"The tax system does not recognize the fact that many, even most families, pool their income to pay their household bills. Nor does it recognize that families share together the special expenses of raising their children and planning for the future," Prime Minister Stephen Harper said in 2011.

"Instead it treats families the same as roommates living under the same roof with no financial attachment. That is not realistic. That is not fair."

The 2011 Conservative platform also noted the family tax cut will provide "significant tax relief for approximately 1.8 million Canadian families — each of them saving, on average, $1,300 per year." 

But according to a report by the left-leaning Canadian Centre for Policy Alternatives, the richest five per cent of families stand to benefit more than the bottom 60 per cent combined. 

The C.D. Howe Institute, an economic think-tank, concluded 40 per cent of total benefits would go to high-income, one-earner families making more than $125,000 a year. Of all households, 85 per cent would receive nothing, it noted. 

For a policy that stands to not benefit the majority of households, it's quite costly. 

According to the more conservative-minded C.D. Howe Institute, if implemented, it would cost the federal government $2.7 billion in annual revenue and $1.7 billion more for provincial governments if they went along with similar income splitting efforts. The CCPA pegs forgone revenues at $3 billion federally and $1.9 billion provincially.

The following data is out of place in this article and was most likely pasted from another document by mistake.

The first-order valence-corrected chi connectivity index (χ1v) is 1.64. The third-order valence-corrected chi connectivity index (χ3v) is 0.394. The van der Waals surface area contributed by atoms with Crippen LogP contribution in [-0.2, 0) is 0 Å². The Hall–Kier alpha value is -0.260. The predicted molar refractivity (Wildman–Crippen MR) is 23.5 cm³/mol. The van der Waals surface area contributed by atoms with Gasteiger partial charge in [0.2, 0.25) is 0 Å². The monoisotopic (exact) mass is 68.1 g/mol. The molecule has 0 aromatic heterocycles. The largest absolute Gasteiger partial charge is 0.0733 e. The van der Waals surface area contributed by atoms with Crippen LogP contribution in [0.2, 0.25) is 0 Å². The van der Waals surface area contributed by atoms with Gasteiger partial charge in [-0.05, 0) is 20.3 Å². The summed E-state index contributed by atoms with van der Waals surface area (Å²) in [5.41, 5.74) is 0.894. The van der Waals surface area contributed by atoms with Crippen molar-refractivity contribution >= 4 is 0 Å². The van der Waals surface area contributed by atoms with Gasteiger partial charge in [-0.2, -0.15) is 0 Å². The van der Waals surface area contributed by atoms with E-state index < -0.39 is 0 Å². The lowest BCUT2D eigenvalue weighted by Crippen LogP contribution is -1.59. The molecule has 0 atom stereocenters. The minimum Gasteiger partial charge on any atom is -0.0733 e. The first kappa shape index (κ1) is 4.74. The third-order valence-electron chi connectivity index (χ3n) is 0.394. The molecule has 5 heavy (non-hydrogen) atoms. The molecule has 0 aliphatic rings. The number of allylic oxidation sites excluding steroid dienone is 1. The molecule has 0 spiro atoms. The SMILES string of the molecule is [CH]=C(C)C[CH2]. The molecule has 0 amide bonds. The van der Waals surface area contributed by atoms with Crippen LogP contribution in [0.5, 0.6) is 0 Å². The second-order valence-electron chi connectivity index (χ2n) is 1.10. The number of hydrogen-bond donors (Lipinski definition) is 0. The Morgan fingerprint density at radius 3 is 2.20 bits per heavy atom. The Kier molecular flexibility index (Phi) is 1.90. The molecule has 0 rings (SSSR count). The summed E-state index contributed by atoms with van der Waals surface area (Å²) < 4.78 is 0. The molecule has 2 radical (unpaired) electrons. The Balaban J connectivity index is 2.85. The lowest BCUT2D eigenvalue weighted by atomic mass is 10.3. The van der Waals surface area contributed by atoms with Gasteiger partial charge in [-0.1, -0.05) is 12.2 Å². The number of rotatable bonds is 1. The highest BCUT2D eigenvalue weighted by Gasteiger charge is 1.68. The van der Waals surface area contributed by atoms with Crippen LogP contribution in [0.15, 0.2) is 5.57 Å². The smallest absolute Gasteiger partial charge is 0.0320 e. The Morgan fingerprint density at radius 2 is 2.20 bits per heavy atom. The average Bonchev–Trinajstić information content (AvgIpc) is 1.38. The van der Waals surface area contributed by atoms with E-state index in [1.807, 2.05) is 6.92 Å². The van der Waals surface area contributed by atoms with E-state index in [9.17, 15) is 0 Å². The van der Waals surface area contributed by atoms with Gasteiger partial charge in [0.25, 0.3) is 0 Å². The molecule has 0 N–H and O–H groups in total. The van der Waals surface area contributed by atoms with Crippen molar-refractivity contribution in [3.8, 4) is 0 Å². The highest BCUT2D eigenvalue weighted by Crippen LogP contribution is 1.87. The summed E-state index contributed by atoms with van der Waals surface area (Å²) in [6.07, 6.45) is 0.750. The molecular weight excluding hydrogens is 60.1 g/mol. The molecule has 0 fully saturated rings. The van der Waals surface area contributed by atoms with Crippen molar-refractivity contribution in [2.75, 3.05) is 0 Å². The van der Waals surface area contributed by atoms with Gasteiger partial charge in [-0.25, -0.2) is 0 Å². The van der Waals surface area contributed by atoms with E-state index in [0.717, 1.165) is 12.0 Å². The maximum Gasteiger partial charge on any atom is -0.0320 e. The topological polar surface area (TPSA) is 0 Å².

If the government chooses to extend the splitting proposal to all couples, regardless of children, the C.D. Howe report said the revenue cost would double to $5.6 billion federally and $3.5 billion for all provincial governments ($2.1 billion for Ontario alone). The total annual cost would be more than $9 billion.

And so experts say the approximately $3-billion income splitting proposal would be better spent on something else. Below are a few suggestions.

Increase the Canada child tax benefit

Both the Broadbent Institute and the CCPA endorse upping the amount the federal government currently sends each month to low- and moderate-income families with children under age 18. Included in the CCTB is the national child benefit supplement (NCBS), which is a monthly benefit targeted towards low-income families with children. 

The CCPA's David Macdonald suggests doubling the NCBS, which he says "is a very simple measure." All it is changing the value of the money being sent out, he says.